03 November 2007


Last night Male Offspring and I had the opportunity to go to a screening of the film, Banished - American Ethnic Cleansings. The film maker, Marco Williams, stayed to answer questions after the screening.

The film has been making the rounds of film festivals this year, and will be shown on PBS in January or February, 2008. It covers three (of many) communities in which the Black populations were forcibly expelled in the early 1900s, losing their homes and land. They were forced out with guns, bombs, fire, lynchings. Many of these communities remain White even today.

One family, including their 95-year-old matriarch, finds that the 38 acres of land once owned by their grandparents in Forsyth County, GA, is now a wealthy subdivision. Researching the deed history shows that there was never a deed of sale before the family was run out of town - other people took it afterward, by default, by illegal means. The people living on the land now, in $300,000 homes, believe they have purchased the land fair and square.

(When the Ex and I lived near Atlanta, we were told never to go to Forsyth County or Macon - that Black people "weren't allowed". That was in 1990.)

Another family attempts to recover a grandfather's remains from an unmarked grave in the all-White town of Pierce City, MO. The family had onced owned property in town, but was among those forced out by a mob of Whites who, with weapons from the local armory, fired on the homes of their Black neighbors.

The film maker also visits the all-white town of Harrison, Arkansas, where the confederate flag still flies. He interviews a pastor trying to take steps toward healing, as well as the head of the local KKK who considers himself a community leader.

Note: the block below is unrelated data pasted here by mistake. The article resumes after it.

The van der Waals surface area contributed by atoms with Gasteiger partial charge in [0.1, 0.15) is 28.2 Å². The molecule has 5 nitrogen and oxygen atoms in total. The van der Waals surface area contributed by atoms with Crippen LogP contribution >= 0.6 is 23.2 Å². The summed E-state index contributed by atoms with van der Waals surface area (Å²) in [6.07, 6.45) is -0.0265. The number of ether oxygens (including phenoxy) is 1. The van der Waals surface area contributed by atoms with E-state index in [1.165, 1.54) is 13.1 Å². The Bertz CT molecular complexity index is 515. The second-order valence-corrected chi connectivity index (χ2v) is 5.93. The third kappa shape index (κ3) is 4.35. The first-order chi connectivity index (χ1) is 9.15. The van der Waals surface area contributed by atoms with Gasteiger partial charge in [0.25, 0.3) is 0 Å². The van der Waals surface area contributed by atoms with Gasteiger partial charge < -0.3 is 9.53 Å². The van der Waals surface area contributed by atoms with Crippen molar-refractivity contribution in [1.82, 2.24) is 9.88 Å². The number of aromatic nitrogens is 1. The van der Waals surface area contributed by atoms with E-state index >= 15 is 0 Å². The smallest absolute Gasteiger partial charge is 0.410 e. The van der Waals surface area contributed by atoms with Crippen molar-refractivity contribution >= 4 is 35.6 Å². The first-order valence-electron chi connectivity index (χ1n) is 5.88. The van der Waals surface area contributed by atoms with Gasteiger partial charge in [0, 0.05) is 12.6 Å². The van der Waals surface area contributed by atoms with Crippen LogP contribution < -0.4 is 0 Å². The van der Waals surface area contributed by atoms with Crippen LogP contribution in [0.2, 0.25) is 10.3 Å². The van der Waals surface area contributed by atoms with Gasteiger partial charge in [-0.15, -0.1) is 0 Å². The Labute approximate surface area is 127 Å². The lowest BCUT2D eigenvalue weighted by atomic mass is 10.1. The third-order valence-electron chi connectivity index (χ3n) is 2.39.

Marco Williams was soft-spoken, thoughtful, and easy on the eyes. Hey, truth is truth, y'all. He said that before the actual filming started, he scouted out the towns on his own. I think he was brave as hell to do that as an African-American man, more so after seeing the footage. He admitted to being "terrified".

It was interesting how he used tangible means to tackle this subject - land. Property equals wealth. It is concrete, it appreciates in value, it can be passed on to our children. Over the course of time, it is how wealth is built. The land these families had worked for, when it was not easy for those of African descent to acquire land, was lost. Stolen.

The film raises the question, how different might the lives of the descendents be, had their families not lost their land - their wealth? They had to start over from scratch, often with nothing more than the clothes on their backs.

Mr. Williams has included some trailers for the film on his site, if you're interested. These aren't actually in the final version of the film, but it gives an idea.

The film doesn't offer concrete answers, but it does bring out some difficult questions about a part of our history that we are not taught.

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